Welcome to the secondCurio Quarterly!

The last three months have been a blur of busyness and binoculars. From 19th century VR to Revolutionary War AR experiences, there’s been no shortage of exciting digital heritage projects.

Read on to find out what the Zubr Curio team have been up to since the start of April…

Billenium on tour
Billenium audience in Bilbao
AR scenes vs reality in Billenium

What have we been up to?

In April and May we supported Duncan Speakman and Uninvited Guests’ international tour of their AR experience ‘Billenium.’ Billennium is an Augmented Reality tour of the future of a place. It is a theatrical guided tour, not of historic sites, but of a city’s futures, on which you walk through time to the locations of utopian and dystopian science fictions. Future architecture appears before your eyes, and you hear what different worlds might sound like. 

With shows adapted for for BBK OFF Festival in Bilbao, International Theater Days in Belgrade, and PLACCC Festival, Budapest, we added new 2D and 3D assets for each location. As well as general debugging and technical support, we experimented with new drawing tools and object spawning techniques to allow the artists and tour guides who deliver the live show maximum freedom of expression. 

At the start of April we were delighted to win one of 11 Archive Testbed funding grants from the National Archives. We’re working with Bristol Archives to build an augmented reality experience which reveals the original sites of 1920s cinemas around Bristol. Users will be able to stand in front of the very space where these 6 cinemas once stood, and see the original floor plans transform into the building facades. This is an innovative, interactive use of digitised architectural plans, providing greater public access to archives.

We also began work on a virtual reality installation and an immersive dome project, thanks to funding from Arts Council England. Bequeathed by Bill Mitchell (1951 – 2017) as a gift for the artist in everyone, to inspire a fresh generation of creators, makers, thinkers and radicals Bill’s Attic is a physical and digital resource of incredible artefacts. This summer, visitors to the Plymouth Market Hall can visit a 3D model of Bill’s Attic using a VR headset or enjoy a cinematic, point cloud tour of the attic in the dome itself.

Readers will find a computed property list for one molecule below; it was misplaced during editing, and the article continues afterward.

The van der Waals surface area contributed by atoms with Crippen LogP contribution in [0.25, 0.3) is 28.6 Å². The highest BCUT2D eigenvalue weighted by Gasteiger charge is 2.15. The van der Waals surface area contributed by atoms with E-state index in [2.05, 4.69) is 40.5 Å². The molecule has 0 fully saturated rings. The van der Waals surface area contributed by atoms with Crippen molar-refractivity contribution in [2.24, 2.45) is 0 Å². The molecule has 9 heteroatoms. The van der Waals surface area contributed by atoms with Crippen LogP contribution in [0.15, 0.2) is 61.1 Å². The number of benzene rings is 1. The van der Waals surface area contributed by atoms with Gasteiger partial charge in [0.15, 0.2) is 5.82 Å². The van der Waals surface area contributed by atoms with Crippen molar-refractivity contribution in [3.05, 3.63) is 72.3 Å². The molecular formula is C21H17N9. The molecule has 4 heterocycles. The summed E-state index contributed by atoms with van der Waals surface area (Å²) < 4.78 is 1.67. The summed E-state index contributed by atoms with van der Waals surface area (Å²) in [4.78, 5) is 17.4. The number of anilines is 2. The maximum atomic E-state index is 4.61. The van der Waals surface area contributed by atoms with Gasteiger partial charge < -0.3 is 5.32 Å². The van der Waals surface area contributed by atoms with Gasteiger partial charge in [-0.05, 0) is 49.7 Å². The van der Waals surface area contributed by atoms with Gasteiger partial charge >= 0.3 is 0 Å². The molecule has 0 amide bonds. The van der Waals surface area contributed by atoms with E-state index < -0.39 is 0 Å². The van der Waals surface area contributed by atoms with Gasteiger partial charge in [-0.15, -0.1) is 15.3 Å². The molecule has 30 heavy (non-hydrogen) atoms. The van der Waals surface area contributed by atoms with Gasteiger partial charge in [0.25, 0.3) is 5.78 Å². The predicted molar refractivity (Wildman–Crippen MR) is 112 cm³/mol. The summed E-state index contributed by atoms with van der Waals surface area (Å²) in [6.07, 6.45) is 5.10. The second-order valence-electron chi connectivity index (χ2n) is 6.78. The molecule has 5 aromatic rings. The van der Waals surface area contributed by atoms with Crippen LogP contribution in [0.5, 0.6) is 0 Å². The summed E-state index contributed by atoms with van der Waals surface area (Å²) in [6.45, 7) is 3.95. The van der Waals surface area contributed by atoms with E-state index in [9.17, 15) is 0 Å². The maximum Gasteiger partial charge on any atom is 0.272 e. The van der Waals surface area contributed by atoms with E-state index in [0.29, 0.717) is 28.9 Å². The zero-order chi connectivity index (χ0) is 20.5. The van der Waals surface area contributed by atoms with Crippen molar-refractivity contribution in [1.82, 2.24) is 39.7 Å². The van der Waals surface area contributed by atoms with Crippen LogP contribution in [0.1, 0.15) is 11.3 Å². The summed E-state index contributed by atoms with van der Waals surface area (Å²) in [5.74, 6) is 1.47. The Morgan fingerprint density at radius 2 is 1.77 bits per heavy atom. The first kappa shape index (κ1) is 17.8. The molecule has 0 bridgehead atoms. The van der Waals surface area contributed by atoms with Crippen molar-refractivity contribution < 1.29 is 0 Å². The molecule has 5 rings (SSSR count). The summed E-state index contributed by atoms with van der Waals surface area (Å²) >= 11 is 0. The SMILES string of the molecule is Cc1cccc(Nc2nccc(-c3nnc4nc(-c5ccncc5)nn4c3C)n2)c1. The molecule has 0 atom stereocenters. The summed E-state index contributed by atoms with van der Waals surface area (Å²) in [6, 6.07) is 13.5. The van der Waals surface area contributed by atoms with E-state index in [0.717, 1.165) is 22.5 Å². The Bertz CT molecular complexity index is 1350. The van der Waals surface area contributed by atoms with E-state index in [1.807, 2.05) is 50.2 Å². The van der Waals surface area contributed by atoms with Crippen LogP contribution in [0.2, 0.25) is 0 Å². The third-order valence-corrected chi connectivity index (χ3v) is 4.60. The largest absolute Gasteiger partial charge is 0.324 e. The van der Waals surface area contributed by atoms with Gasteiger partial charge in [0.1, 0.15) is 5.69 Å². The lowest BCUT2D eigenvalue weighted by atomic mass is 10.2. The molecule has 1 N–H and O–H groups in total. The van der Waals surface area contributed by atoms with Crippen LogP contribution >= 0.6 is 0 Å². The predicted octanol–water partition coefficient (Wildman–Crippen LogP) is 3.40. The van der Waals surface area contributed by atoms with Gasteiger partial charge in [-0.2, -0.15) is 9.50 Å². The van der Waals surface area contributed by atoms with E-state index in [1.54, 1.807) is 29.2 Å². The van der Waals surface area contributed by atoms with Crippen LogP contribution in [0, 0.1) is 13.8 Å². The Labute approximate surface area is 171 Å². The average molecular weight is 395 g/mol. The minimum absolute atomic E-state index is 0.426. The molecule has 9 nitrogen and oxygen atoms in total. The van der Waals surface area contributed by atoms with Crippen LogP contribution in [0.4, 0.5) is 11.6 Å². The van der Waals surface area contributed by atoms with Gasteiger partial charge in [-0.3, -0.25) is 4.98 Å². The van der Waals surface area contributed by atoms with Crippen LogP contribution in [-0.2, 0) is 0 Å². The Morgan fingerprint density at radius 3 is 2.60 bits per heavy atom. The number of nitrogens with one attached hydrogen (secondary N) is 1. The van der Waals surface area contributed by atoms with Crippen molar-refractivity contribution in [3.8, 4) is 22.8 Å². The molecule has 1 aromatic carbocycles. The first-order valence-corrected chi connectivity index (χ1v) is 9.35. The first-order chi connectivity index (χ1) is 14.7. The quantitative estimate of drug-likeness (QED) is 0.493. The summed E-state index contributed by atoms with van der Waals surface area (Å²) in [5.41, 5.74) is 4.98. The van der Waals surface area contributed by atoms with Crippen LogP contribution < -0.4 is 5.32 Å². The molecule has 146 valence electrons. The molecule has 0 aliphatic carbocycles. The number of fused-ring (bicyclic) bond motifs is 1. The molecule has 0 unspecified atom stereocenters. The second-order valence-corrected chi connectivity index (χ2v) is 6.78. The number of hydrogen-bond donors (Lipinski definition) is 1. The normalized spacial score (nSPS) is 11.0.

For the past few months we’ve been working on a virtual reality museum installation that will launch at the Foyle Maritime Festival this July, before being installed at the Tower Museum. The VR experience, ‘Afloat and Ashore’, is part of the TIDE Atlantic project to develop new historical maritime tourist packages using digital technologies to link cultural attractions on Europe’s Atlantic. We’re developing an immersive experience which puts users in the place of an Irish immigrant on their journey to New York, supported by Derry and Strabane District Council. In late April we jetted off to Belfast to demo the experience to our project partners from the Tower Museum and Urban Scale Interventions.

Archival plans of the 1920s Globe Theatre at Bristol Archives
Bill's Attic immersive dome experience
Testing our Afloat and Ashore VR experience in Belfast
All aboard the State of Nebraska in Afloat and Ashore
The State of Nebraska arrives in New York in Afloat and Ashore
LiDAR scanning at the SS Great Britain dockyard
3D model of SS Great Britain props from LiDAR scans